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Want An Inclusive Tech Culture? Build It With This Cornerstone

Over here at Better Allies, we’re collecting stories. About software teams who have made simple changes towards a more inclusive culture. It could be a tweak to daily standups. Or new Slack loading messages that remind the team how to be better allies. Or, as you’ll see below, a way to include more experiences and perspectives in the design process.

Photo of a napkin with a diagram showing “The Same Old Thinking” leads to the “The Same Old Results”

The tech industry prides itself on being disruptive. Innovative products. Game-changing advances. New solutions that impel us to shed the old.

Behind the scenes, disruption also happens, as development teams improve how they build and ship products. Waterfall becomes agile. Lengthy project plans turn into sprints. Monolithic releases morph into subscriptions with frequent updates. Email communication moves to Slack.

We’re also seeing innovation in development practices to create a more inclusive workplace culture. Like how the Pivotal Tracker team added an “Inclusion Thing of the Week” to their daily standups. And they’re not the only ones.

Today, we’re excited to tell you about another approach. This one’s from the team at Amplitude.

The other day, we spoke with Nisha Dwivedi, who leads the Sales Engineering team at Amplitude. She’s also responsible for their Diversity & Inclusion initiative.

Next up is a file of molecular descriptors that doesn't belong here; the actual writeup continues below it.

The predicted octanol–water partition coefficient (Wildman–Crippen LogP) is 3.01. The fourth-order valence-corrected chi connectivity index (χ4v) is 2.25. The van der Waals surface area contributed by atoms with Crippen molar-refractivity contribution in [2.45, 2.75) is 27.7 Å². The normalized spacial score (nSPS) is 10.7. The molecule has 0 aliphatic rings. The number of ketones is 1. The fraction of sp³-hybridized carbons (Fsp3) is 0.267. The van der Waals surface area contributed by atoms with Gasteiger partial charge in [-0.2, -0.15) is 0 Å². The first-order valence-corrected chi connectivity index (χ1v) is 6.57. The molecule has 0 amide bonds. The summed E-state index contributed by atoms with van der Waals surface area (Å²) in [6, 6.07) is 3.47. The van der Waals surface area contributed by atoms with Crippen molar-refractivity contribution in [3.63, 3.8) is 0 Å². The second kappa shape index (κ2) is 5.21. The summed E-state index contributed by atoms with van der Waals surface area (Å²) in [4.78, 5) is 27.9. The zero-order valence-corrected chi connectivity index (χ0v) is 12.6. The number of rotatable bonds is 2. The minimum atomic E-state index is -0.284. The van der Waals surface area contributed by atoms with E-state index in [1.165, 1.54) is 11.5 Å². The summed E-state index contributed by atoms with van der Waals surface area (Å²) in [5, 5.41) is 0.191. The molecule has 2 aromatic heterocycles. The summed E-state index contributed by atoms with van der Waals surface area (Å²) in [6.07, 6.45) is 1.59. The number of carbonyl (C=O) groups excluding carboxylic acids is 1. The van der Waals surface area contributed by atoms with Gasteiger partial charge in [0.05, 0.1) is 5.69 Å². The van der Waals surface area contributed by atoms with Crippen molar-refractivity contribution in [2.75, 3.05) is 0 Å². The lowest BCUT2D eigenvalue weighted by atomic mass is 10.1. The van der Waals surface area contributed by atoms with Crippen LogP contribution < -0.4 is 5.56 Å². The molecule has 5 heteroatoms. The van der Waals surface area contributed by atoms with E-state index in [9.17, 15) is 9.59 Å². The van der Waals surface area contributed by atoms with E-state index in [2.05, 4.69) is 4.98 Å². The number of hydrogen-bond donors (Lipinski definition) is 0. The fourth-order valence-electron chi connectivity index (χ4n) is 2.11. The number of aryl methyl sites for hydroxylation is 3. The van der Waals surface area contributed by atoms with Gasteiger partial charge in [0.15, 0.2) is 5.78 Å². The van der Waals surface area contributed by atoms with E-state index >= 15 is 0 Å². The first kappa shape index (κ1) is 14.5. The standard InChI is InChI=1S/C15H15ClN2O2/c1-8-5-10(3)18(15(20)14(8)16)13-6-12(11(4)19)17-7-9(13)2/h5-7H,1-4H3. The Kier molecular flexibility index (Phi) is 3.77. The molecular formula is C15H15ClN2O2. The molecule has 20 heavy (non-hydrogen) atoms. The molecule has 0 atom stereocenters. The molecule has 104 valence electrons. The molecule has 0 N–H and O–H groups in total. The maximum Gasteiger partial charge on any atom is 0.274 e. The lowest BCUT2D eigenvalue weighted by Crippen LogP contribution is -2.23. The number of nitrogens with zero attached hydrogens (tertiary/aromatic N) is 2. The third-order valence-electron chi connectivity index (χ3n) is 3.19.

One of their core tenets is feedback. And as Nisha pointed out, feedback is a neutral way of talking about inclusion. About including all voices in the product development process. About hearing a variety of ideas and concerns that will help make their products better.

To gather feedback, they use a two-pronged approach of tools and encouragement. Here’s what it looks like.

The product and design teams use InVision to mock up their releases. Not only does this tool help them create prototypes, it makes it easy for other teams to provide feedback. Teams like sales engineering, customer experience, and others.

Sure, they could hold a weekly meeting to gather feedback. But a meeting wouldn’t be accessible to their global workforce. Nor would it necessarily be a safe place to raise concerns.

The tool is key. As Nisha said, “If the barrier to entry is low, it encourages participation.”

Leaders also play a critical role. They showcase examples where feedback has improved the product. They ask employees to get involved and question the status quo. They emphasize that everyone can give feedback on the product, even if it’s not part of your official role.

At Amplitude, feedback is not only welcome, it’s a cornerstone for building an inclusive culture.

How is your product team creating a more inclusive culture? We’d like to feature your story next. Shoot us an email to start the conversation.

Becoming an ally is a journey. Want to join us?

Together, we can — and will — make a difference.